I started taking photography and I got very involved in it. The following year I decided I didn’t want to do classical history, I didn’t want to spend my life in the library. I wanted to go to France and study the theory of meaning, the theory of visual meaning, the idea of propaganda.
After that year in France I came back to Brown and it changed my thinking in a way. I realised I wanted to study people and get more involved in how to say things and translate and put connections together about different cultures. That naturally led to filmmaking because the process was putting it all together and being able to put these connections together.
When I got out of school, independent cinema hadn’t really taken hold and documentary was still in its early stages. It was a time of Jean Rouch, people experimenting with the medium.
LBB> And how did the ‘Betrayal’ come about?
EK> When I lived in Providence a lot of my neighbours were refugees from South East Asia. I got to know them very well and I ended up putting on an exhibition about them in the local museum. I was very interested in what happens when people are dropped into a whole different culture. What do they pick up from the culture that they’re living in? What do they take? What do they leave behind?
These questions were going round my mind about the time that I applied to film school in Poland and I was accepted and I was going to go on a Fulbright grant. But martial law fell and the whole country virtually shut down. I ended up re-writing it to go to Romania – which was a bit crazy because it was at the height of Ceaușescu. A part of me wanted to experience what communism was all about. I wanted to live it. My visa didn’t come through right away, so it felt like it was time to start getting serious about film. I took a little Super8 film in downtown Manhattan and I started working in the film industry.
That led naturally to the Betrayal. When I landed in New York I decided I would try to get my masters while working in film. I worked as a sound engineer, as an associate producer, a producer of shorts for a friend of mine. I did classes whenever I could and at the end of two years I needed to do a thesis film. I decided to do a film about the secret air war in Laos. The United States still hasn’t admitted that we fought that war yet. Millions of people were brought to this country on the basis that they had had connections to this war but it was not recognised. My question was: what does this do to a person’s identity?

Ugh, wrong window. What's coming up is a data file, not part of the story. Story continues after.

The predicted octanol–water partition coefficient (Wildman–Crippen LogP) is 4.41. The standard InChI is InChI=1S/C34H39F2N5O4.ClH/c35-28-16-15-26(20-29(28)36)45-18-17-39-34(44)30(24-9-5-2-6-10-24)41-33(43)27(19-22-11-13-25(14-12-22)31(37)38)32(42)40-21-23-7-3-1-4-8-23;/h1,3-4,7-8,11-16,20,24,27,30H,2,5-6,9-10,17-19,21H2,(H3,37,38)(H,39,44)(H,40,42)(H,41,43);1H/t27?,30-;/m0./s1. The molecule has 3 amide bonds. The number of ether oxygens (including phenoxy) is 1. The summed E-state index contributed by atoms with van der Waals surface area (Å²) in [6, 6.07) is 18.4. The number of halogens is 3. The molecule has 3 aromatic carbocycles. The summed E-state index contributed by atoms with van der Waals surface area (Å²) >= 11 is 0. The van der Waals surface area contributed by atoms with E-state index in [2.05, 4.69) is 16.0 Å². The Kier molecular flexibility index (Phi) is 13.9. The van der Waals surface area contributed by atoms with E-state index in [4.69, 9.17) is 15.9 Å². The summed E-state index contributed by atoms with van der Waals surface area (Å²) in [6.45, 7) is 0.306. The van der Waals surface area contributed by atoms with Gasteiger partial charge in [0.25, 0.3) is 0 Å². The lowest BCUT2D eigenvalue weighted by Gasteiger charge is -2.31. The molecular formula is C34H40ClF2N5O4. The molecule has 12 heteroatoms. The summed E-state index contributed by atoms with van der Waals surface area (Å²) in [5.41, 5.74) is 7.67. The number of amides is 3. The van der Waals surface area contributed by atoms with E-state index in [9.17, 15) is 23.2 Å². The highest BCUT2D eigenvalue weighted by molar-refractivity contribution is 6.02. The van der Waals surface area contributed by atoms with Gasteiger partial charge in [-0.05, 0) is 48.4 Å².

It was really difficult to make the film I wanted to do. It was very much before its time. I wanted to make a film that used documentary and narrative elements that would create fiction in the film that would find the spirit of the truth. It wasn’t docu-drama. Whatever I filmed would be the truth for that story. It was like an experiment for me.
I put a script together and got a small grant and went up to Rochester New York to start shooting. I hired a cinematographer who I didn’t really know. I tried to explain where I was trying to get to, this feeling, but when I got the dailies back I realised that he had kind of missed the point. The images were beautiful but they didn’t really have any meaning. So I thought that I would take the camera and try myself. I started making the film but it was very difficult I needed archival footage – and the archival footage was all classified. Laos was still considered a secret country, it was ridiculous.
It was very arduous to track down footage in the library and it was expensive because you had to make duplicate film copies of any footage I could find. I couldn’t find any material that I felt was personal enough. I took it and projected it onto the wall and re-photographed it to give it personality. That’s why it took a while to finish the film; I couldn’t get the material I wanted, it was expensive and I got really busy working on other people’s films because they saw what I was doing. I ended up working as a cinematographer right off the bat because of the work I’d done.